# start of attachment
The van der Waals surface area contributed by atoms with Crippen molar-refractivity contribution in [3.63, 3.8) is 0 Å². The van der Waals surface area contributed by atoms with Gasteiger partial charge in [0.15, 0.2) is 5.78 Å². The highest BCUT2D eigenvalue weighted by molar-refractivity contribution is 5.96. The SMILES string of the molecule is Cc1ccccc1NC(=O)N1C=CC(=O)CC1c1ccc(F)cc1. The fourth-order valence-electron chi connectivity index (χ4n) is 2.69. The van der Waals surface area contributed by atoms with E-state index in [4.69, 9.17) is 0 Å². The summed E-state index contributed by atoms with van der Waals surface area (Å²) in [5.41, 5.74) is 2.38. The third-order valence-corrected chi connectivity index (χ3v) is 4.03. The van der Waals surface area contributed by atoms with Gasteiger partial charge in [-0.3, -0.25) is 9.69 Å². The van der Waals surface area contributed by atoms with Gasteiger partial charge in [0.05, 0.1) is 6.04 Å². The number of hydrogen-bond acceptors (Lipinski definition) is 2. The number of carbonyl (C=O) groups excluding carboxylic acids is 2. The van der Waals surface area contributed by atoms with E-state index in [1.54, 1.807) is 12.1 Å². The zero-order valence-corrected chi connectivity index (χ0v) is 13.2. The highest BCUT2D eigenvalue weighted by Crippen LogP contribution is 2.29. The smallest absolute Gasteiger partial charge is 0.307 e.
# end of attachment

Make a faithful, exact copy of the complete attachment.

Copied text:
The van der Waals surface area contributed by atoms with Crippen molar-refractivity contribution in [3.63, 3.8) is 0 Å². The van der Waals surface area contributed by atoms with Gasteiger partial charge in [0.15, 0.2) is 5.78 Å². The highest BCUT2D eigenvalue weighted by molar-refractivity contribution is 5.96. The SMILES string of the molecule is Cc1ccccc1NC(=O)N1C=CC(=O)CC1c1ccc(F)cc1. The fourth-order valence-electron chi connectivity index (χ4n) is 2.69. The van der Waals surface area contributed by atoms with E-state index in [4.69, 9.17) is 0 Å². The summed E-state index contributed by atoms with van der Waals surface area (Å²) in [5.41, 5.74) is 2.38. The third-order valence-corrected chi connectivity index (χ3v) is 4.03. The van der Waals surface area contributed by atoms with Gasteiger partial charge in [-0.3, -0.25) is 9.69 Å². The van der Waals surface area contributed by atoms with Gasteiger partial charge in [0.05, 0.1) is 6.04 Å². The number of hydrogen-bond acceptors (Lipinski definition) is 2. The number of carbonyl (C=O) groups excluding carboxylic acids is 2. The van der Waals surface area contributed by atoms with E-state index in [1.54, 1.807) is 12.1 Å². The zero-order valence-corrected chi connectivity index (χ0v) is 13.2. The highest BCUT2D eigenvalue weighted by Crippen LogP contribution is 2.29. The smallest absolute Gasteiger partial charge is 0.307 e.